“I am running for Congress,” Junge said. “… I apologize to the Club.”
From what I’ve heard, the club members who were there were furious – and this is a group that includes some of the biggest Republican heavy hitters in the county.
This was not the best move that Paul Junge could have made that day, and he just made his political life that much harder.
It’s hard to imagine what he was thinking. If you’ve spent any time around any service club (I was an Optimist), you know that politics and religion are a no-no. Why in the world he thought it would be OK to deliver a highly charged political speech to a Rotary Club – especially after he had just been told NOT to give a highly charged political speech – is a mystery.
So while he has raised some money, he’s also shot himself in the foot. And again, the big winner in all of this is Elissa Slotkin.
She has four opponents who can’t raise any money. And she has a fifth opponent who just made one of the biggest political blunders you can imagine.
Now, a word about Elissa Slotkin. I finally had a chance to meet her last summer – we met for coffee in Brighton – and true to her reputation, I found her to be smart, funny and personable.
She was also highly intrigued about Livingston County. She was asking me a ton of questions about Livingston County – my impressions and thoughts on anything and everything to do with our county.
I might not agree with her on every issue, but there’s no denying she’s smart and hard-working, and has made it a huge priority to spend time in Livingston County. If you’re a Republican and you’re taking her lightly, you’re making a big mistake.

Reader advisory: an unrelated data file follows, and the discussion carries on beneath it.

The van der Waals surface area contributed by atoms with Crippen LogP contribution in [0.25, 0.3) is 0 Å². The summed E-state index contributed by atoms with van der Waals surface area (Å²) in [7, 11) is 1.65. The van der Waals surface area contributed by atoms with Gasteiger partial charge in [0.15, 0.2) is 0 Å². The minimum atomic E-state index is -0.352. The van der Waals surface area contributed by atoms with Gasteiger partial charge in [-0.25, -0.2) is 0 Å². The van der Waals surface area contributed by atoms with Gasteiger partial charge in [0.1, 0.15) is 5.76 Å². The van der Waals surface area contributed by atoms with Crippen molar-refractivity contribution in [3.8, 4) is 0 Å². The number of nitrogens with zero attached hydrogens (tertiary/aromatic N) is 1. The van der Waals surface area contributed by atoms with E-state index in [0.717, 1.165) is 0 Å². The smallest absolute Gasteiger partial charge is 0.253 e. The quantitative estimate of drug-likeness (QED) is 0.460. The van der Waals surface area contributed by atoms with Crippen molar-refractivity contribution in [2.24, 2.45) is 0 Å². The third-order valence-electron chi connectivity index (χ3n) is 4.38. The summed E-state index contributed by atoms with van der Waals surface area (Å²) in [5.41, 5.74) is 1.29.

I’ll go out on a limb here and say that Elissa Slotkin isn’t going to carry Livingston County – any one of those five Republicans would beat her – but she doesn’t have to carry Livingston County in order to win. She just has to keep the Republican from running up the score here, and that seems very doable now.
And where does this leave Republicans in the 8th Congressional District?
Panicked. Shocked. Frustrated. They have five candidates, but not a single one that appears to be viable.
So I’m thinking that one of four things is going to happen now:
1. The Republicans will recruit a white knight to come to the rescue here – somebody who is well-known, well-liked and can raise money. Maybe they’ll talk former U.S. Rep. Mike Bishop into running again. Convince State Sen. Lana Theis (the dream candidate) to give it a shot. Bring back Mike Rogers. Heck, bring back Dick Chrysler. Something. Anything.
2. This will be a cold slap in the face and one of these Republicans will start showing that he or she can raise money.
3. The Republican establishment will coalesce around one of the candidates and help them raise money.
4. The Republicans resign themselves to the fact that these five flawed candidates are all they’re getting, and they essentially concede the election to Slotkin. They let it play out, but they devote all their time, attention and money to getting John James and Donald Trump elected.
The filing deadline isn’t until May, so there’s still time here, but I suspect that we’ll learn soon which direction things will be heading.
Stay tuned. It appears that 2020 is not going to be a boring year.